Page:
Despite originating in the new world, tomatoes are a staple of the famously healthy Mediterranean diet. Multiple observational studies have suggested that higher tomato consumption is associated with a decreased risk of prostate cancer, but others have not been so convincing. So what’s the truth – can eating more tomatoes really reduce your risk?
Tomatoes are the number one source of the antioxidant lycopene in the human diet. Lycopene is in the carotene family of molecules and is responsible for giving tomatoes their red color. Lycopene is a particularly powerful antioxidant, and it has been suggested that it may mediate the beneficial effects associated with tomatoes.
Indeed, lycopene has been repeatedly shown to mitigate biomarkers of prostate cancer progression including DNA damage, prostate specific antigen in the blood, and the presence of specific immune cells in cancer patients. However, while some studies have suggested that lycopene itself contributes a unique benefit, others have shown that only whole tomato products are beneficial.
The overall scientific consensus at this point is that there is insufficient evidence to say whether tomatoes do or do not help in the prevention or treatment of prostate cancer. A review published in the Cochrane Database (known for its strict criteria and rigor) in 2011 found only three randomized controlled trials that met their criteria for testing the role of lycopene in prevention of prostate cancer. Because of poor study design, the authors concluded that there is insufficient information to make a judgement on lycopene’s role in prostate cancer prevention at this time.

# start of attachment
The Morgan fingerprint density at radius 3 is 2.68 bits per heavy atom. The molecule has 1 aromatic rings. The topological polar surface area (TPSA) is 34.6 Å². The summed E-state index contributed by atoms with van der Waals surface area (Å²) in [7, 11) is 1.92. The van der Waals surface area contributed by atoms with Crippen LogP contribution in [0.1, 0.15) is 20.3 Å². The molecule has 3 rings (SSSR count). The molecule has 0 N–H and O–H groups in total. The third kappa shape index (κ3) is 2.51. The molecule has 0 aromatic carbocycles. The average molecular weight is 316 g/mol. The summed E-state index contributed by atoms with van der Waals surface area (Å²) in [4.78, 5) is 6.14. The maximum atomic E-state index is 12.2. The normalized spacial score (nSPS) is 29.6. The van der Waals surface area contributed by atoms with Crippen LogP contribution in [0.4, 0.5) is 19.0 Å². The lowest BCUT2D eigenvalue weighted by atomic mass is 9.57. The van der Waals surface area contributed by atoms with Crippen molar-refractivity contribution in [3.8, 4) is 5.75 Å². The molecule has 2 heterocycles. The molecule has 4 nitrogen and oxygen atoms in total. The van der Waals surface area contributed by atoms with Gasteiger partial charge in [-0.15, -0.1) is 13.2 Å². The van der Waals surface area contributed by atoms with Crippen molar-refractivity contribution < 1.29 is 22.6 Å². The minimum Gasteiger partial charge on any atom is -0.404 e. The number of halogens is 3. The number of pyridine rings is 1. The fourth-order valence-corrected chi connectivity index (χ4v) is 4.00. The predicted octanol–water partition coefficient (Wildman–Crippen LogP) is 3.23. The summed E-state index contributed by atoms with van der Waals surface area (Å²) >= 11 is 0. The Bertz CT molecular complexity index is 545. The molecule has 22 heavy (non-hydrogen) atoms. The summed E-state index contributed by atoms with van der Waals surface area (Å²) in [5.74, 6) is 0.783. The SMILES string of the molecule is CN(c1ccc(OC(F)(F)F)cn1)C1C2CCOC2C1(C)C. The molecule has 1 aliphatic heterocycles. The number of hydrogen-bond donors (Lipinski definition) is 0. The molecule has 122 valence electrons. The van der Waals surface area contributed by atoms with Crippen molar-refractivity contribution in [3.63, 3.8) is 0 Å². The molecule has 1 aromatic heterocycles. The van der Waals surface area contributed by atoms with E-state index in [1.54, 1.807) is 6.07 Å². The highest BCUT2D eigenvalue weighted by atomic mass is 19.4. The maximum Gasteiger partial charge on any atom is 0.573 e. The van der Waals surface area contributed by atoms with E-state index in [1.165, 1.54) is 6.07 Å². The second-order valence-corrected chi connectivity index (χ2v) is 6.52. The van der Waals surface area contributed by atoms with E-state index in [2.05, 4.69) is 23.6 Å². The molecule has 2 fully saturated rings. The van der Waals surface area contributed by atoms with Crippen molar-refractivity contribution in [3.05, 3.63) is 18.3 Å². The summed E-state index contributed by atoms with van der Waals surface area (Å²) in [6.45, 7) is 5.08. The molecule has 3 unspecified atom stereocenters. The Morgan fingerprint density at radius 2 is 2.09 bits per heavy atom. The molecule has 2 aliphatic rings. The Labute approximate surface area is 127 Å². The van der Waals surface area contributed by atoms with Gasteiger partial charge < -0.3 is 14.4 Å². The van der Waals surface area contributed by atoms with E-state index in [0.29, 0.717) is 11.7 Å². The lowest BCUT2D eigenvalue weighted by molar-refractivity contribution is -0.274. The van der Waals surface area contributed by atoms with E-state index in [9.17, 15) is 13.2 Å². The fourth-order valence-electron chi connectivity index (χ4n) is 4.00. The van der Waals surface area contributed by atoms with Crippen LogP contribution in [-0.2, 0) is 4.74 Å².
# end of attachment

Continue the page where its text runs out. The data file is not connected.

Similarly, in 2007 the FDA rejected two petitions for qualified health claims for tomato products and cancer prevention, citing “very limited evidence to support an association between tomato consumption and reduced risks of prostate, ovarian, gastric, and pancreatic cancers.”
Of course, there could be several reasons why the findings are not clear cut. One reason is that due to the high consumption of tomato products in the American diet, randomized trials are difficult to perform. Also, many of the studies rely on biomarkers rather than mortality as an endpoint, which makes it difficult to draw conclusions. Another possibility is that only those with a specific genetic makeup are responsive to the effects of lycopene, which would make a significant finding more difficult to detect.
The good news is that eating more tomatoes is not bad for you (unless you are sensitive to nightshade plants, and you probably already know who you are), so there is very little risk and possibly a large benefit from eating more tomatoes and tomato products. Interestingly, cooking and processing tomatoes actually increases the bioavailability of tomato antioxidants (except vitamin C). For best (and tastiest) results, cook your tomatoes yourself with a bit of olive oil, which greatly increases your absorption of lycopene.
When it comes to the science of wellness, distinguishing the facts from the urban legends can be tough. That’s why we’ve enlisted Darya Pino – a scientist, foodie, and self-proclaimed geek girl. Check out the ZocDoc Blog every other Tuesday to see her bust the biggest myths in health.
Image: Tomatoes, a Creative Commons Attribution (2.0) image from Ajith_chatie’s photostream.